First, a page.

Careful with Short Sales
I am changing my tune, a bit, on Short Sales and the likelihood of closing one. Also my tips for finding short sales that might actually close, and a word about a specialist and moronic lenders.
Ahh, yes my friends. I have been married to the most wonderful woman I have ever met for two years today. We have the best life, the best kids, and wow, what a relationship! I never knew it could be so real, so deep, and so on the level with a woman before. If you knew me during my previous marriage, you’ll understand. Thanks for being my wife, Jeni, and I love you so much.
But, Real Estate intrudes, at least for the afternoon. There is a subject I have been meaning to write about here, as I am changing my tune just a bit on the hot little newcomer to the Real Estate scene- short sales. If you used my previous website, ThomGardner.com, you may have seen my short sale primer, telling buyers not to be scared of shorts, and that that’s where the real deals are. Well, it USED to be that way, but banks are exposing their moronic underbelly to those of us in the business, and those of you with a TV, every day now. It used to be that they understood that prices were in decline, and that they better be prepared to take a loss to move the product that they allowed to become so falsely inflated in price to begin with. THAT is how you clean up a balance sheet, by getting rid of the bad assets, writing off the loss, and moving on with those assets in your portfolio that ARE actually worth the paper they are printed on. I mean, if you have tried to sell anything, as I have, in the past year, cars, boats, bikes, electronics, clothing, whatever, you have likely found that they are worth much less than they were last year. My car had a used book value of about $17,000 at the beginning of the year, only to fall precipitously to about $12,000 today. IF I’m lucky and can find a buyer. But, such is the cost of cyclical swings, and I think both you and I understand that fact of life.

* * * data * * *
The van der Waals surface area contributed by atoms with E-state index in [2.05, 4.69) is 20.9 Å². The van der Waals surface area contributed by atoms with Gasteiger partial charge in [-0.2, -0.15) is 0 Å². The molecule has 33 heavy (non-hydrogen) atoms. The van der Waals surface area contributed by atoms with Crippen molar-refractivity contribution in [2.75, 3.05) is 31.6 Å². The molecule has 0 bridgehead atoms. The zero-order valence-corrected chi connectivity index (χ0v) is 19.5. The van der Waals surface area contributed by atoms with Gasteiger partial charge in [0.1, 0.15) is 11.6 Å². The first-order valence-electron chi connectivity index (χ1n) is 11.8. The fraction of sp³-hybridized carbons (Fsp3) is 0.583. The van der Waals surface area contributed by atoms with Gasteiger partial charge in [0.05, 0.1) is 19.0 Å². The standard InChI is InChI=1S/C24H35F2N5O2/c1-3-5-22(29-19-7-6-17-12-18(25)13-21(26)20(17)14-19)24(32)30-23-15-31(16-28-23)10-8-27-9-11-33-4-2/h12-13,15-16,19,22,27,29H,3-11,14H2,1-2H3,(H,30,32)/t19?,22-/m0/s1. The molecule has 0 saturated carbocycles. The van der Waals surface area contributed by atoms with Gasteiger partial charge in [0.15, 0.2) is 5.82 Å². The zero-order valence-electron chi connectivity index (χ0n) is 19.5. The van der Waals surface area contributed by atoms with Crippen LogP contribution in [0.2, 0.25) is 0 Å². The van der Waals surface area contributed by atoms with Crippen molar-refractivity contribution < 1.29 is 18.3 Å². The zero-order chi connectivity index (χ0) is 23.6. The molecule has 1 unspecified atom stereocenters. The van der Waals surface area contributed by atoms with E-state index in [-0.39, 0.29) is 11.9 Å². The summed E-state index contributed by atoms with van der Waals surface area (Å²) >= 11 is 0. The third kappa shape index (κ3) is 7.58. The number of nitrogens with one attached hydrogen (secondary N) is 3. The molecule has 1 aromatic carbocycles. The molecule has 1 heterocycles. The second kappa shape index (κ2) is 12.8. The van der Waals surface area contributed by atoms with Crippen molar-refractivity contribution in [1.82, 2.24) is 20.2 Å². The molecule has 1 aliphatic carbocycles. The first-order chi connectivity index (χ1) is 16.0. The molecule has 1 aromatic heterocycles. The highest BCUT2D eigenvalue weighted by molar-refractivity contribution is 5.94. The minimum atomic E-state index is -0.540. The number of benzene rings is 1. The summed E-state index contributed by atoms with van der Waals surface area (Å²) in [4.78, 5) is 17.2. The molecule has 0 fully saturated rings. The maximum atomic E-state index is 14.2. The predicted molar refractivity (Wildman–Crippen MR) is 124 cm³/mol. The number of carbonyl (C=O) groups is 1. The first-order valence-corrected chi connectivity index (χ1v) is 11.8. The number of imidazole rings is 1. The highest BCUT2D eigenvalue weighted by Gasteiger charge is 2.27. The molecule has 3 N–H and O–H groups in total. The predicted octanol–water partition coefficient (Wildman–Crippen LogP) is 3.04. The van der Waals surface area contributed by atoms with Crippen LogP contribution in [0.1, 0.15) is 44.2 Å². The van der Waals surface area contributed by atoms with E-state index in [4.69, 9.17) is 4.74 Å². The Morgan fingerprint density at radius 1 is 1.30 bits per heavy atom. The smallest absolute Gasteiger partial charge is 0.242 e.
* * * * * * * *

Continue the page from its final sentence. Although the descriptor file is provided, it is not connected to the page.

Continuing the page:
But the banks don’t seem to know what to do. They have homes they are going to have to foreclose on, at a minimum cost of $60,000 per foreclosure. And then you have the Winter here, and have you ever bought a foreclosure in the Winter in Bend? NOT RECOMMENDED! You are buying a foreclosure (an REO) as-is in all cases, and I am here to tell you that these far flung banks have no concept of our climate (they think Oregon is where it rains all winter, not snows or freezes, and hey, it’s all the same hillbilly state, right?), and they hire fly by night fools to “winterize” them, fools who don’t care about the home, only the check, and lo and behold, when you take possession of this home in which they have refused to keep the utilities on, you have tens of thousands of dollars worth of damage from burst pipes waiting for you on move in day! WELCOME TO YOUR NEW HOME!!! I personally watched a bank’s crew “winterize” a home here that we had been representing, and all they did was spend 5 minutes pouring antifreeze down the drains in the home. Yep. That’s it. Magically, we were able to sell the short the day before foreclosure, and the new buyer moved in to a home with ALL the pipes destroyed, and a pool of ice under the house, and a selling lender that basically gave them the finger.